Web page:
Mexican students design a carpet for growing crops in refugee camps

Rise, which was designed by three Mexican industrial design students, addresses one of the world's most pressing issues.

The number of problems in the world can sometimes be overwhelming, especially to a young student who wants to help make a change.

Three industrial design students were faced with this problem when looking for a project to enter into this year’s RSA Student Design Award. Run annually by the RSA since 1924, the SDA is the world’s longest running student design competition for emerging designers across the globe to tackle real-world issues. 

The students from the Instituto Tecnologico de Estudios Superiores de Monterrey in Puebla, Mexico looked to the UN for help find a humanitarian problem they could tackle. They went through different UN material on problems that need to be addressed this century and settled on the refugee crisis; the Syrian refugee crisis to be specific.

Syria was plunged into a conflict in March 2011 which has left thousands of people dead and resulted in over 5 million refugees, many of whom are children.

Artist's impression of RISE in use at a UN refugee camp

“Our research also led us to research the plight of Syria, and the many problems Syrians are facing every day, from poverty, lack of water, lack of food and nutrients to lack of healthcare etc. It was evident that here was an issue in desperate need of a solution,” said Bini, one of the students. Their product, RISE is an intelligent carpet which can be used to grow food in refugee camps to not only feed people but hopefully help them restart their lives economically.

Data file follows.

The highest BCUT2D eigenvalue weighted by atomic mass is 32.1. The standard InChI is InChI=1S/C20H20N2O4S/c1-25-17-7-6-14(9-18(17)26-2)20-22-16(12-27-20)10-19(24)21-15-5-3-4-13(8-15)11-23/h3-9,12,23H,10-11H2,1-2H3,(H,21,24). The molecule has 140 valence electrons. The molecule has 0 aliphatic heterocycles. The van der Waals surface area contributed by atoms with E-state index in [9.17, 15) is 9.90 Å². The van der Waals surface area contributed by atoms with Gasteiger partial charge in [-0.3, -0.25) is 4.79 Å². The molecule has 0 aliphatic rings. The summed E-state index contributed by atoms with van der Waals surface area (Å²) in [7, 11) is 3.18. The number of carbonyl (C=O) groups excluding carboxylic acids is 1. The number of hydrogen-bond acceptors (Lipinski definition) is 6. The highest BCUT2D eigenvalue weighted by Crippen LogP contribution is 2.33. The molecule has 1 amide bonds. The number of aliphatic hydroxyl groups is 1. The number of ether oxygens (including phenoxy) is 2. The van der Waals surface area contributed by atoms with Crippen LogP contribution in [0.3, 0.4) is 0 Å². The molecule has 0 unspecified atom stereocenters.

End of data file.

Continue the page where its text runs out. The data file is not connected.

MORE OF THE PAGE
“We designed a variety of products initially, none of which were quite right. But the benefit of working in a team is collective thinking and combining ideas. In the end, we found a way to put aspects of each of our initial designs to create a unique textile, which became RISE,” Bini added.

The design is specific for use in non-fertile humanitarian crisis regions like ones where Syrian refugees would be found. It is also made from 100 per cent biodegradable materials and relies on human urine for watering.  

How RISE works

“The RSA Student Design Awards and the project we developed has changed our way of thinking about design and has taught us that design can be a valuable tool for humanitarian aid, and to help reshape our world. We are now certain that we want to use our skills to address social issues. The RSA Student Design Award is our first design award. It is both unreal and beyond amazing to receive recognition for our work. We are planning to see if any organisations are interested in supporting us to further develop RISE so that we can make it a reality that will be able to positively affect the lives of refugees.”

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